The “deal of the century” is here, and so is the simmering, century-old Israeli-Palestinian conflict. Although the publication of the details of President Trump’s peace initiative has not so far led to an outbreak of violence, as some experts predicted, there is little hope the new plan will help resume negotiations after years of estrangement. It takes two to tango, and if one of the partners refuses to dance, the outcome may be grim and grotesque.
It is time to revisit the one peace initiative that gained support from every Arab state in the Middle East: the Arab Peace Initiative.
Today, when uncertainly about the future of Israeli-Palestinian conflict is rising, the Arab Peace Initiative could serve as a good basis for relaunching negotiations between the two sides. Almost 18 years ago, then-Saudi Arabian Crown Prince Abdullah bin Abdulaziz al Saud presented his peace vision during the Arab League summit in Beirut, Lebanon. This plan was adopted by the Arab League members and it is still valid today.
Sadly, no Israeli government has so far officially reacted to this peace proposal that aims at providing a just and acceptable solution for the conflict and establishing normal relations between Israel and its Arab neighbors. Almost two decades have passed since its inception, and while some updates may be required, this initiative is still by far the best platform for resuming the bilateral negotiations with much needed regional support.
What will happen if the Trump administration’s “deal of the century” does not take off? Many in Israel believe the status quo is not such a bad thing. We live our lives, there is no major violence, and the world seems to be less and less interested in what is happening in this part of the region. But, in fact, nothing can be farther from the truth, as the status quo is nothing but illusion.
Escalation is here already, even if it doesn’t affect daily life of the majority in Israel – yet. In recent weeks there were more attacks, more clashes in Jerusalem, and more desperate and disillusioned young Palestinians that increasingly support the one-state solution.
In fact, a status quo takes us back to the dangers of recent past when the two nations and their leadership lacked communication, understanding, and compromise. While the settlements will grow and the Israelis will be busy annexing segments of West Bank, more and more Palestinians will depart from the two-state solution and opt for one state where they will seek equal political and civil rights. The possibility to separate and draw the border between two warring nations will be lost forever.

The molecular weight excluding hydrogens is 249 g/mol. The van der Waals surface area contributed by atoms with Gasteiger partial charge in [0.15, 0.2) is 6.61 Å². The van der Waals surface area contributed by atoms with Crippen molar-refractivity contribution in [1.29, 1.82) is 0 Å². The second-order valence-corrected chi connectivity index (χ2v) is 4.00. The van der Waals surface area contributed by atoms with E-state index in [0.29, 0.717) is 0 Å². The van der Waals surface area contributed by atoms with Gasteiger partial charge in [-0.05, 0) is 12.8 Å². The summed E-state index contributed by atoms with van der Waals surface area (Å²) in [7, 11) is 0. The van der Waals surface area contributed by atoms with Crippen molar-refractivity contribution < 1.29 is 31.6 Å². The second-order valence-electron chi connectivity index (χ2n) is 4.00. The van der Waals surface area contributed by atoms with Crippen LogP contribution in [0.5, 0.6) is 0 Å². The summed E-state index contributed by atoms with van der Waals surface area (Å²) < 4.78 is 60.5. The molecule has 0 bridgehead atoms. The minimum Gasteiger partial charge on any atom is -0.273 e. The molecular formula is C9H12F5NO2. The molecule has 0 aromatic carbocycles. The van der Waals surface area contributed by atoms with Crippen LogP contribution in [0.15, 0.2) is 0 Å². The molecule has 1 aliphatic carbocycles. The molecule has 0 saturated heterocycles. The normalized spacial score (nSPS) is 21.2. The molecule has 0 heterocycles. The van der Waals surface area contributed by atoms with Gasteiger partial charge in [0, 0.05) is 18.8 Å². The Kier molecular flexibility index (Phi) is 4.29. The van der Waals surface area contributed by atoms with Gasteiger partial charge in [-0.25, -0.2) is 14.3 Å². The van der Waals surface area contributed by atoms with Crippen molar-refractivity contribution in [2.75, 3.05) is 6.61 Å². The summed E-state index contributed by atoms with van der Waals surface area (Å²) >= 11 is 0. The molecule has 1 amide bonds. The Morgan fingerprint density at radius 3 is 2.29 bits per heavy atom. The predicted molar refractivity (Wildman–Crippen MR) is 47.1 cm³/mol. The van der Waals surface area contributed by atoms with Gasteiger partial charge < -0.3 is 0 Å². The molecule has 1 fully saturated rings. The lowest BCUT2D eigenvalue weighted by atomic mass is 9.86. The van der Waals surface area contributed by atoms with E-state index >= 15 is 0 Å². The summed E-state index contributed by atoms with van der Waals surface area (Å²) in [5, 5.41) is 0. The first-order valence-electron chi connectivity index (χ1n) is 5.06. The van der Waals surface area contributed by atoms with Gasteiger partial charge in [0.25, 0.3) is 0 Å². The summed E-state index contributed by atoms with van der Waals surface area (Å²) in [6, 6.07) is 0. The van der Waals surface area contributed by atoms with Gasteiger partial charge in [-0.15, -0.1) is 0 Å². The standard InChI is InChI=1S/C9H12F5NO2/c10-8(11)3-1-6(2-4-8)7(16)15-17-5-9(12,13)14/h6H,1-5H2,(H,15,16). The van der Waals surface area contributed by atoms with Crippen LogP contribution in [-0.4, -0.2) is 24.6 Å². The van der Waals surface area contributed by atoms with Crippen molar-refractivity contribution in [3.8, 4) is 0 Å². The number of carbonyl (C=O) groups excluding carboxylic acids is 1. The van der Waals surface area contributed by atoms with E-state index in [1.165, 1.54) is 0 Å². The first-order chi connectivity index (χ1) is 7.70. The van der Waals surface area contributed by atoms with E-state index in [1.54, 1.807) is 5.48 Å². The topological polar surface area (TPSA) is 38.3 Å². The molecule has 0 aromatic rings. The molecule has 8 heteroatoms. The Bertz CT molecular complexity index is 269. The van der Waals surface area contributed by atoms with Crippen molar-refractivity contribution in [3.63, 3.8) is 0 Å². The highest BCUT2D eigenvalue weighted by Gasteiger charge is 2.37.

Naturally, the Israelis and the Palestinians will be the biggest losers, but the consequences might be quite dangerous for the broader Middle East region, as well. As the situation in Israel and West Bank deteriorates – according to Israel Defense Forces (IDF) chiefs and Israel Security Agency (Shin Bet) leaders, it will, barring real progress with negotiations – it inevitably will affect the stability of the West Bank and Jordan, and also damage relations between Israel and the Arab world.
The dream of regional integration, as well as forging a powerful alliance between all those in the region who seek stability and peace will remain just a dream. No positive development between the Palestinians and Israelis will also mean no normalization, integration or advancement of cooperation. We don’t need a status quo, but a reasonable base to resume the negotiations and regional support of the process. The Arab Peace initiative provides this foundation.
Today we have a clear vision of how a partnership in the spheres of technology, trade, tourism and defense might look like between Israel and the Arab states. The only way of getting there is by first taking care of the Palestinian-Israeli conflict.
Whoever emerges as the winner in Israel’s upcoming parliamentary elections will need to focus on two issues: how to prevent the deterioration between Israel and Palestinian Authority, and how to promote Israel’s integration in the region. These two issues are interconnected, and the Arab Peace Initiative should be the key. It’s not too late for that today, however it might be too late tomorrow.
Ksenia Svetlova is a former member of Israel’s parliament, the Knesset. Today she serves as Director of the Program on Israel-Middle East relations at the Mitvim Institute and is a senior research analyst at Institute for Policy and Strategy, IDC Herzliya.